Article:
Cairo, Egypt | AFP |
Three years after huge crowds of Egyptians rallied to oust Islamist president Mohamed Morsi, democratic hopes have given way to a spiralling crackdown on freedoms in the name of stability.
On June 30, 2013 millions took to the streets of Cairo and other cities to call for the removal of Morsi, whose rule had been deeply divisive.
Their hopes were fulfilled on July 3 when the army stepped in for the second time in less than three years to remove a president following mass protests — only unlike veteran autocrat Hosni Mubarak, Morsi had been democratically elected.
Now that former military chief Abdel Fattah al-Sisi has become president, the state tolerates no more protests, and little criticism.
“When I look back on June 30, 2013, I feel that we were deceived and deployed by part of the state,” prominent rights lawyer Gamal Eid said.
For secular activists, there were initial hopes after the military installed a government with former chief judge Adly Mansour as interim president and a liberal economist as prime minister.
But in the months that followed, security services moved to crush Morsi’s Islamist supporters, detaining the ex-president and thousands of members of his Muslim Brotherhood.
The crackdown reached its pinnacle on August 14 when police shot dead hundreds of Islamists at a protest camp in Cairo during clashes — the worst mass killing in Egypt’s modern history.
More than 40 policemen were killed across the country that day by Islamists, and the event helped inflame a jihadist insurgency that has killed hundreds of policemen and soldiers.
In May the next year Sisi was elected president with almost 97 percent of a vote boycotted by the Brotherhood and secular dissidents.
Few prominent non-Islamists spoke out during the crackdown, embittered by the Islamists’ hapless and heavy-handed time in power and sectarian rhetoric.
But after moving on from crushing the Islamists, security services began jailing left-leaning dissidents who had helped spark the 2011 uprising that deposed Mubarak.
Three years later, activists like Eid say little remains of the democratic ideals that had swept the most-populous Arab country.
Protesters were used three years ago “not to topple the Brotherhood and to begin establishing a democratic system, but in the interest of the military — which is part of the Mubarak regime — to take over power,” said Eid, the executive director of the Arabic Network for Human Rights Information.
He is among several civil society activists accused of receiving illegal foreign funding and banned from leaving the country.
Protests are now banned unless they are approved by the police. Calling for one can get an Egyptian jailed, as can posting an amateurish video on Facebook poking fun at the president, or wearing a T-shirt denouncing torture.
‘Worst in history’
Hundreds of Islamists, including Morsi, have been sentenced to death in mass trials so hastily convened that dead people and a toddler were mistakenly included among the defendants, lawyers say.
“Today, and without exaggeration, the human rights situation is the worst in Egypt’s modern history,” said Eid, whose group estimates that authorities are holding some 60,000 political prisoners, mostly Islamists.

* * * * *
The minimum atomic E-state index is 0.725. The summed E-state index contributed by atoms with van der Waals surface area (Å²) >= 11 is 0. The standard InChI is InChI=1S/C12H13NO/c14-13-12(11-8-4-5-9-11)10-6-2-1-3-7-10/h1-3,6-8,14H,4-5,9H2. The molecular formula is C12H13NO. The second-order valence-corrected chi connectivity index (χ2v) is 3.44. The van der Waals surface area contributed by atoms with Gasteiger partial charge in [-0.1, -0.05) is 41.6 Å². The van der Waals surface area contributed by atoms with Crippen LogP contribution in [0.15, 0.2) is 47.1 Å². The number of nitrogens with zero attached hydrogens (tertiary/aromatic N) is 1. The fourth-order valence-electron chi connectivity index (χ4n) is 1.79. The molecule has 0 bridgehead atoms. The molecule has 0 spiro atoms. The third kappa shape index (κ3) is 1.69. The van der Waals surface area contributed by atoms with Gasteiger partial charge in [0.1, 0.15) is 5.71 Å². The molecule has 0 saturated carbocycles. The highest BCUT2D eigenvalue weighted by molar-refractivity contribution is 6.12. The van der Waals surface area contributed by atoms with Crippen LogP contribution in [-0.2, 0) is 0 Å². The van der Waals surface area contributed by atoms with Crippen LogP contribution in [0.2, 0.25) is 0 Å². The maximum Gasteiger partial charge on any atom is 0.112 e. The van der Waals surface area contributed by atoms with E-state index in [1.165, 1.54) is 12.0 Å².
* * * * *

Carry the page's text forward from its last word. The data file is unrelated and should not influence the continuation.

The government regularly denies there are political prisoners and says those in jail — who include a number of journalists — have all committed crimes.
Sisi has said it will take decades for Egypt to have a proper democracy but that the country nevertheless enjoys unprecedented freedom of speech.
Rights activists and many journalists disagree, and are concerned that restrictions on freedom of speech and media may be tightened further.
In one of the most prominent cases against the press, authorities last month arrested three top members of Egypt’s journalists’ union — including its chief Yahiya Kallash — and charged them with harbouring two wanted journalists.
The two journalists had been arrested in an unprecedented raid on the syndicate’s headquarters, for allegedly inciting protests.
The two had been involved in protests against the government’s decision earlier this year to hand over two Red Sea islands to Saudi Arabia.
That deal has been a rare setback for Sisi — Egyptians have grown up reading in textbooks that the islands belong to their country and many have opposed the move.
There is also increasing frustration with the government’s failure to address a deep economic crisis and to meet its pledge to eradicate jihadists who continue to carry out regular attacks, mostly in the Sinai Peninsula.
“There is resentment among the majority of citizens due to economic policies,” said Mostafa Kamel al-Sayyed, a political science professor at Cairo University.
But Sisi’s supporters say he is making progress, and that at any rate there are few or no alternatives.
Sisi inherited an already battered economy and a devastated tourism industry, supporters say. And he has said human rights include not only free speech but also economic rights afforded by stability.
Indeed, few Egyptians would welcome further tumult.
Mahmoud Badr, the founder of the Tamarod group that spearheaded calls for protests three years ago, said they were aimed at “achieving national independence… and improving social and economic conditions.”
“I think we are taking steady steps towards achieving that,” he said. “We are on the right track.”